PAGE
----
For more information on Vicky Collins visit http://teletrendstv.com.


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The Faith Club Part 3

Three years ago I was on the road in Buenos Aires, Argentina during Rosh Hashanah.  As is my custom when I am traveling I find myself a service wherever I am.  One year I celebrated Rosh Hashanah in Wilmington, North Carolina while covering a hurricane.  Another time I spent Passover in Kampala, Uganda where we substituted Indian naan for matzah.  There was Yom Kippur in Savannah, Georgia and a seder at a college in Walla Walla, Washington while working on a story about Bigfoot.

Surely the service on Rosh Hashanah morning at the Libertad synagogue in Buenos Aires was one of the most memorable of all.  The truth is I did not understand a word.  It was all in Spanish and Hebrew.  What set it apart was the trio of cantors, two men and a woman, whose harmonies throughout the entire service made it seem more like musical theatre.  Tears streamed down my face.  It was so very beautiful.  And then there was wonderful Mania who made this stranger feel welcome.  The four hours flew by.  It was the most inspiring high holiday service I had ever attended and I long for my spirit to be filled again the way it was on that day in Buenos Aires.

One of the things that always gives me pause during the Jewish holidays is the idea that Jews all over the world are saying the same prayers at the same time.  I get goosebumps to think that on the day I’m saying the closing line of the Passover seder, “Next Year in Jerusalem,” it is also being said by my family in Israel.  As the ominous prayers are recited on Yom Kippur and “the gates begin to close” on the day of atonement that same urgency is being felt on continents half a world away.

The communal nature of these moments appeal to me.  In the book “The Faith Club,” Ranya, a Muslim, Suzanne, a Christian, and Priscilla, a Jew, came together for years to discuss and dissect their respective religions.  They invited each other to their homes and services and tore down the walls that divided them.  They pushed through their fears and differences to find similar truths in all of their faiths.  They agreed that God was loving and forgiving, that prayers were calls to action in all of their traditions, and that goodness and evil co-exist but light triumphs over darkness.  They concluded that human decisions, not God’s, cause suffering in our world and that dogma gets in the way of spirituality.  I feel like I’m in lockstep with these women when it comes to faith.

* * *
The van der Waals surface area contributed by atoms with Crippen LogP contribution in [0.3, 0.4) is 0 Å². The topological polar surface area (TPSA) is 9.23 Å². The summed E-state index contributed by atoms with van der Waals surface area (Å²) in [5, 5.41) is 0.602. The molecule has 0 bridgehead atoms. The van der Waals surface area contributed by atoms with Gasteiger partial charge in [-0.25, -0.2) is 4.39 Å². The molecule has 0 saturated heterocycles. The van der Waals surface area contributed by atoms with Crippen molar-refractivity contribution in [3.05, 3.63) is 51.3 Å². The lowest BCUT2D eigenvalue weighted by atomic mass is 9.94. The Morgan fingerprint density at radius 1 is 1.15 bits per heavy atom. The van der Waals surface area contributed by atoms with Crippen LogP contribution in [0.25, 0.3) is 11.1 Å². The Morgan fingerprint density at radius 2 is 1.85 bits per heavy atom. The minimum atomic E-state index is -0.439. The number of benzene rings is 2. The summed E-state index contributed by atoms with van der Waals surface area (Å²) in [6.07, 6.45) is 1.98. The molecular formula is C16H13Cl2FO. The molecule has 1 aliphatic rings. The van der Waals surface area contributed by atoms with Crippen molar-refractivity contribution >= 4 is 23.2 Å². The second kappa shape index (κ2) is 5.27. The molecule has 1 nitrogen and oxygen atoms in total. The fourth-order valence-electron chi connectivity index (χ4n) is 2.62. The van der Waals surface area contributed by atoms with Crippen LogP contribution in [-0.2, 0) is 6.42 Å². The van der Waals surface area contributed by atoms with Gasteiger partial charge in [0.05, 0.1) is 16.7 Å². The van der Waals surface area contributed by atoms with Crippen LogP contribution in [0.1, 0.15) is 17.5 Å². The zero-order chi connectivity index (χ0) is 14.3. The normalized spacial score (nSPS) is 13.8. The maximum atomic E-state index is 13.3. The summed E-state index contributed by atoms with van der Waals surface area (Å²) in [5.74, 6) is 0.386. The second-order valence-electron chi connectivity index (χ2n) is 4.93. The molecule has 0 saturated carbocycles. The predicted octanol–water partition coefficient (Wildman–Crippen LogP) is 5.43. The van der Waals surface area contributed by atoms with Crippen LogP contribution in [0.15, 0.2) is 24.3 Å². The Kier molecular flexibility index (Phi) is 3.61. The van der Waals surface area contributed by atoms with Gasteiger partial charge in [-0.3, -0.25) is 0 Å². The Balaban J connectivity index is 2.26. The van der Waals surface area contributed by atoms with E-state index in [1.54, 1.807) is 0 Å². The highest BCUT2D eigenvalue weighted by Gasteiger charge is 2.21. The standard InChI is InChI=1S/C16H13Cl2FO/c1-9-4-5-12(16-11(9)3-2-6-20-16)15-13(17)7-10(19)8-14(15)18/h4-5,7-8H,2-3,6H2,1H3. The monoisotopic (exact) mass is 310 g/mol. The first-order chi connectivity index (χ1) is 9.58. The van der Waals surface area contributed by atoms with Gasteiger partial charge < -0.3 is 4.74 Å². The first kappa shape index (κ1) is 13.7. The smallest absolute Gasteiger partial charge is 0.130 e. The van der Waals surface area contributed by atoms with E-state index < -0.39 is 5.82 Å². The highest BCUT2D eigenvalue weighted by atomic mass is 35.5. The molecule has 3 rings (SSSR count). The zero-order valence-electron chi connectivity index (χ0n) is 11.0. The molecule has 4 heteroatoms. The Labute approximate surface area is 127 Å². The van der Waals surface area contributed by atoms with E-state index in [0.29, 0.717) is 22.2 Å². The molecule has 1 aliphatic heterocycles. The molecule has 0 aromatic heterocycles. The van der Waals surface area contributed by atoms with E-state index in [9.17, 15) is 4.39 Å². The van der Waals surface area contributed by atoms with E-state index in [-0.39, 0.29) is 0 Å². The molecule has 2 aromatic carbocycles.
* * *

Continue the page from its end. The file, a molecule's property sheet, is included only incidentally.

How good would it be if we could all come together like these courageous women?  Wouldn’t it be something if we could leave our comfort zones, whether in our homes, in our churches and temples, or even in our countries and celebrate our faiths with people who are different than we are.  My richest experiences have been praising God in unfamiliar places, praying wherever I am, and worshipping with strangers.  Shalom. Ah Salamu Alaykum.  Go in peace.  At the end of the day, no matter who says it or where in the world it is said, we all wish for blessings and peace.

For more information on Vicky Collins visit http://teletrendstv.com.


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The Faith Club Part 2

My son, Kyle, was born with a bump on his head and it terrified me.  As a first time mom I was certain he would become gravely ill and I would not be able to hang on to him.  Perhaps it was the postpartum imbalance of hormones but I found myself crying in the shower.  Then and there I surrendered.  I conceded I could not do this parenting thing all by myself.  As a new mom there were so many things out of my control.  How could I keep this tiny person safe?  I asked God to help me.  It was the most direct communication I ever had with a higher power.  The bump went away just like the doctor said it would, but it was a new beginning in my walk with God.

I have not been the most observant person.  Walk with God, I’ve told my children.  That’s all that matters.  But it does create a sense of “religious homelessness.”  Suzanne, who is Christian, used that phrase in the book “The Faith Club” to describe the difficulties faced by Ranya who is finding her way as a Muslim in America.  Her family was chased out of Palestine and she was unable to find a mosque that felt like a fit for her family.  I too, have felt rudderless along the way.  Organized religion has seemed rigid to me.  I love the pomp and tradition, the music and the fellowship, but I never really feel at home in any one house of worship.  I can be as inspired in a church as in a temple.  So I’ve chosen a more spiritual journey.  I’m a Jew but I find meaning in all the faiths of the world.  At their heart aren’t they all about goodness? 

As a high school student at St. Andrew’s Priory in Honolulu I drove Father Blackmon crazy with all my questions.  Why does God let bad things happen to good people?  A virgin birth?  Are you kidding?  He finally told me that some things you just need to believe.  But no one faith seems to have all the answers.  It was impossible for me to understand why my friends Orin and Bekki lost their seven year old son, Brian.  Or why the young twenty something rabbi could not offer me comfort when I lost a pregnancy and fell apart in his office.  Or what it meant when I saw my deceased father in my room with his arm stretched out to me shortly after his death.  In the book “The Faith Club” Ranya talks about how you just say a prayer and you can become a Muslim and chart your own course with God.  I like that idea.  We can shape our relationship with God.  We can see God in the beauty of the universe.  In the unconditional love of a mother, a child, a dog.  Or even in a bump on the head.